How to Shop Safely on Cyber Monday
This post was updated on November 4, 2022.
Attention, holiday shoppers! Get your credit cards ready for "Cyber Monday."
Online retailers, not wanting to miss out with eager Black Friday shoppers, dubbed the Monday after Thanksgiving "Cyber Monday," a day dedicated to online deals and sales.
Online shoppers spent $10.7 billion on Cyber Monday in 2021. That was down from a record-high of $10.8 billion spent in 2020.
It may be safer to shop from home by avoiding crowded malls, especially during cold and flu season. However, there are risks to online shopping: fraud and identity theft.
But you can be one step ahead of cybercriminals if you know how to shop online safely.
10 Tips for Safe Online Shopping:
1. Know the Seller
You want to make sure the seller is legitimate. There are several ways to check if a retailer is authentic and has a good reputation.
- Look up the seller on the Better Business Bureau website.
- Read consumer reviews on independent websites such as Amazon.com or Yelp.com that mention experiences with the seller (for example, the delivery of goods, condition of the goods, and return and exchange policies).
- Check the seller's social media posts. Are consumers happy with their experience? Do you see any red flags that the seller is not reputable?
- Run a Google search with the web address and the word "scam." It works almost every time.
2. Verify the Website.
Google sorts through billions of websites daily, looking for compromised websites. You can check the seller's website status with Google's Transparency Report.
3. Use Strong Passwords
When setting up an online account with a retailer, choose a password that is difficult to guess. Avoid using the same password on several websites because if a thief gets your password, they can use it in several places. Although it is a hassle to use a different password for each e-commerce account, there are password managers to keep your passwords secure and available to you.
4. Confirm Your Online Purchase is Secure
Look for shopping sites with "HTTPS" and feature a "padlock" symbol in the address bar of your internet browser. This icon indicates a secure purchase. HTTPS means the website uses an encrypted secure sockets layer (SSL) to protect your privacy.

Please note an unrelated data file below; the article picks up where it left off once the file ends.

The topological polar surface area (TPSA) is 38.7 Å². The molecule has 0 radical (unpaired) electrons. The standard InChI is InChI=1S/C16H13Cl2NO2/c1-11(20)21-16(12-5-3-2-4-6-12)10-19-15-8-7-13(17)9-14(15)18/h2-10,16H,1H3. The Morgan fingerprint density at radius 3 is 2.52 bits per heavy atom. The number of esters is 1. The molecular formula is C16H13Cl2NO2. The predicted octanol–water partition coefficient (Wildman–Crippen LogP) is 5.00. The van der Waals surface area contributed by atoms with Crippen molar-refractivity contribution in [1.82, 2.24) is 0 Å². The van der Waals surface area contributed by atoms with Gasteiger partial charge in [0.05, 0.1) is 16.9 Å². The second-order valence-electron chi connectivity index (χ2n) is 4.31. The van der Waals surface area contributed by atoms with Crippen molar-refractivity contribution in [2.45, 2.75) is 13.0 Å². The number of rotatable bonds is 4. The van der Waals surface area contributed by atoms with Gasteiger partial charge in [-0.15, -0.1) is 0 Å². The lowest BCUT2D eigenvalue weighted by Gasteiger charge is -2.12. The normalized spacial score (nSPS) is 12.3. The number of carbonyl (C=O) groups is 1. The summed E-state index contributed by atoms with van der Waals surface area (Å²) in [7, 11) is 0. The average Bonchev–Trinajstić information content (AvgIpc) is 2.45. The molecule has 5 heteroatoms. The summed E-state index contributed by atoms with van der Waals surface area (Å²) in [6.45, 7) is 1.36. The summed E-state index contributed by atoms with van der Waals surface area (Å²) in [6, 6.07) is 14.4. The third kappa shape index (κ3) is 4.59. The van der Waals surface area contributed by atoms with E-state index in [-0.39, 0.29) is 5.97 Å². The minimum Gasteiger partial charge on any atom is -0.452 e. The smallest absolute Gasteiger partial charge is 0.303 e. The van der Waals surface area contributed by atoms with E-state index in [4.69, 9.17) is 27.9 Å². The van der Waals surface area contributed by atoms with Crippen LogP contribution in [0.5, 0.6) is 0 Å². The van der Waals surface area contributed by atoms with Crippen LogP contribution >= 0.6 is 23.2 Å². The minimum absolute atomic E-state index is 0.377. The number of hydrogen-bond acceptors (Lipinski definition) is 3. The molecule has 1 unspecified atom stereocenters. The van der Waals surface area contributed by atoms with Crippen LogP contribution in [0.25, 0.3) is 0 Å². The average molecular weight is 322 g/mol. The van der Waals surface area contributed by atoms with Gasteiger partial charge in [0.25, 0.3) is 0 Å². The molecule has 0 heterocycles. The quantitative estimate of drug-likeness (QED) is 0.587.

5. Look for a Trust Seal
When checking out your shopping cart, you may notice a trust seal. A company such as TrustedSite or Norton Secured issues a seal to websites that verify your confidential information is safe.
6. Use Your Credit Card
If you can, avoid using a gift card or prepaid credit card. Those cards don't have the same fraud protections provided by your credit card company. Additionally, don't use a debit card, or cyber criminals may gain access to your bank account. Another option is to use PayPal or ApplePay for secure transactions. Online vendors don't see your credit card information with these secure payment services.
7. Check the Return Policy
Can you get a refund if your item doesn't arrive in time for the holidays? Are there restocking fees if you return an item? Make sure you are comfortable with the retailer's terms and conditions. Yes, you may have to read the fine print.
8. Avoid Online Shopping in Public Places
It is not secure if you use a public Wi-Fi network on your mobile device, for example, in a coffee shop or restaurant. On a non-secure Wi-Fi network, it is easy for thieves to see your credit card information or the personal information you are sending and steal it. Use a VPN (virtual private network) or shop from home using your secure internet connection.
9. Protect Your Computer From Malware
Hackers use malicious software or "malware" to steal data or destroy computers with viruses. Make sure your computer is up to date with spam filters, antivirus and anti-spyware software, and a firewall.
10. Check Your Credit Card Statements
Review your statements for any unauthorized charges or double billing. Report any suspicious or fraudulent activity immediately.
Avoid Phishing Expeditions
Another scam to avoid is an email or text disguised as a legitimate company aiming to get your personal or financial information. This scam is called "phishing." You may receive an email notification telling you there is a problem with your order. Then they ask you to verify your financial information, such as a credit card number, phone number, password, or date of birth. When you click on the link, the website looks like the company's legitimate online store, but the scammer owns it. If it looks suspicious, don't respond to the email, but you can contact the vendor independently to see if it is a scam.
What if You Are Scammed?
- Contact your credit card company: Credit card companies have fraud alert departments to freeze your account, dispute charges, and credit you for unauthorized use. They will issue you a new credit card.
- Contact the FBI: If you fall victim to an internet scam, you can report it to the FBI. They have an Internet Crime Complaint Center to file a cybercrime complaint.
- Find an attorney who represents identity theft victims: Identity theft is a nightmare for some people, taking months, even years, to sort out. Enlist the help of an attorney who focuses on identity theft.
You are now ready to enjoy online holiday shopping online without giving any gifts to cybercriminals.
- Find An Identity Theft Lawyer Near Me (FindLaw's Lawyer Directory)
- Email Phishing Scams (FindLaw's Learn About the Law)
- Online Scams (FindLaw's Learn About the Law)
You Don’t Have To Solve This on Your Own – Get a Lawyer’s Help
Meeting with a lawyer can help you understand your options and how to best protect your rights. Visit our attorney directory to find a lawyer near you who can help.